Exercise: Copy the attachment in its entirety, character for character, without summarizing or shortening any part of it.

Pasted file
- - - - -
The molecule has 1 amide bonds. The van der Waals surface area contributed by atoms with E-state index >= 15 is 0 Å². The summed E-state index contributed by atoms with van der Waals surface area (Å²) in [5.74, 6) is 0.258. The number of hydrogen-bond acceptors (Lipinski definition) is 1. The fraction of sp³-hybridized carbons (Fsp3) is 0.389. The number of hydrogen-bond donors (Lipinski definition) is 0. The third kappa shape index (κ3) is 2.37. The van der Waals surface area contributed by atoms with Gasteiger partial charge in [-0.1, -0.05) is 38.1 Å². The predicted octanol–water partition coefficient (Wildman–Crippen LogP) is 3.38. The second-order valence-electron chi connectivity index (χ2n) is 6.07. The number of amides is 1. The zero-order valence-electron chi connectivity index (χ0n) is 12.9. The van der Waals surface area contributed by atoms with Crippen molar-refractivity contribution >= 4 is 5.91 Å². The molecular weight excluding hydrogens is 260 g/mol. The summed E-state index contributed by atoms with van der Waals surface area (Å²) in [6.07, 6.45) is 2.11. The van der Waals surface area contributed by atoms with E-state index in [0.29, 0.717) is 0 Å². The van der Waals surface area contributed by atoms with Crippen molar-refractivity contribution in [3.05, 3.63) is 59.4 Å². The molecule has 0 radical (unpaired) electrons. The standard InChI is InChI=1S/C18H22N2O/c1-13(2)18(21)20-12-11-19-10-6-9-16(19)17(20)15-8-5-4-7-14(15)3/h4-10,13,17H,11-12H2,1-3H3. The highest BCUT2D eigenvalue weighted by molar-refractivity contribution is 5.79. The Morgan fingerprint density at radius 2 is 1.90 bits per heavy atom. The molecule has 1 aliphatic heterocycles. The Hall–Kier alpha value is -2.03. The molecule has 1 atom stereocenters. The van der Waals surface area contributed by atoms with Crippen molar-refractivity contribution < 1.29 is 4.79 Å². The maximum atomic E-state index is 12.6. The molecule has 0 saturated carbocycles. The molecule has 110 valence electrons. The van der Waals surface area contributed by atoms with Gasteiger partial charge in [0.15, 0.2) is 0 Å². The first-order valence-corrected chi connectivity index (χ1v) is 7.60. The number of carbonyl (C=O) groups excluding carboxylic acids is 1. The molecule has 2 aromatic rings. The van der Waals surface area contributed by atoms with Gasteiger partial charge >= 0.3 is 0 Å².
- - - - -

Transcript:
The molecule has 1 amide bonds. The van der Waals surface area contributed by atoms with E-state index >= 15 is 0 Å². The summed E-state index contributed by atoms with van der Waals surface area (Å²) in [5.74, 6) is 0.258. The number of hydrogen-bond acceptors (Lipinski definition) is 1. The fraction of sp³-hybridized carbons (Fsp3) is 0.389. The number of hydrogen-bond donors (Lipinski definition) is 0. The third kappa shape index (κ3) is 2.37. The van der Waals surface area contributed by atoms with Gasteiger partial charge in [-0.1, -0.05) is 38.1 Å². The predicted octanol–water partition coefficient (Wildman–Crippen LogP) is 3.38. The second-order valence-electron chi connectivity index (χ2n) is 6.07. The number of amides is 1. The zero-order valence-electron chi connectivity index (χ0n) is 12.9. The van der Waals surface area contributed by atoms with Crippen molar-refractivity contribution >= 4 is 5.91 Å². The molecular weight excluding hydrogens is 260 g/mol. The summed E-state index contributed by atoms with van der Waals surface area (Å²) in [6.07, 6.45) is 2.11. The van der Waals surface area contributed by atoms with E-state index in [0.29, 0.717) is 0 Å². The van der Waals surface area contributed by atoms with Crippen molar-refractivity contribution in [3.05, 3.63) is 59.4 Å². The molecule has 0 radical (unpaired) electrons. The standard InChI is InChI=1S/C18H22N2O/c1-13(2)18(21)20-12-11-19-10-6-9-16(19)17(20)15-8-5-4-7-14(15)3/h4-10,13,17H,11-12H2,1-3H3. The highest BCUT2D eigenvalue weighted by molar-refractivity contribution is 5.79. The Morgan fingerprint density at radius 2 is 1.90 bits per heavy atom. The molecule has 1 aliphatic heterocycles. The Hall–Kier alpha value is -2.03. The molecule has 1 atom stereocenters. The van der Waals surface area contributed by atoms with Crippen molar-refractivity contribution < 1.29 is 4.79 Å². The maximum atomic E-state index is 12.6. The molecule has 0 saturated carbocycles. The molecule has 110 valence electrons. The van der Waals surface area contributed by atoms with Gasteiger partial charge in [0.15, 0.2) is 0 Å². The first-order valence-corrected chi connectivity index (χ1v) is 7.60. The number of carbonyl (C=O) groups excluding carboxylic acids is 1. The molecule has 2 aromatic rings. The van der Waals surface area contributed by atoms with Gasteiger partial charge >= 0.3 is 0 Å².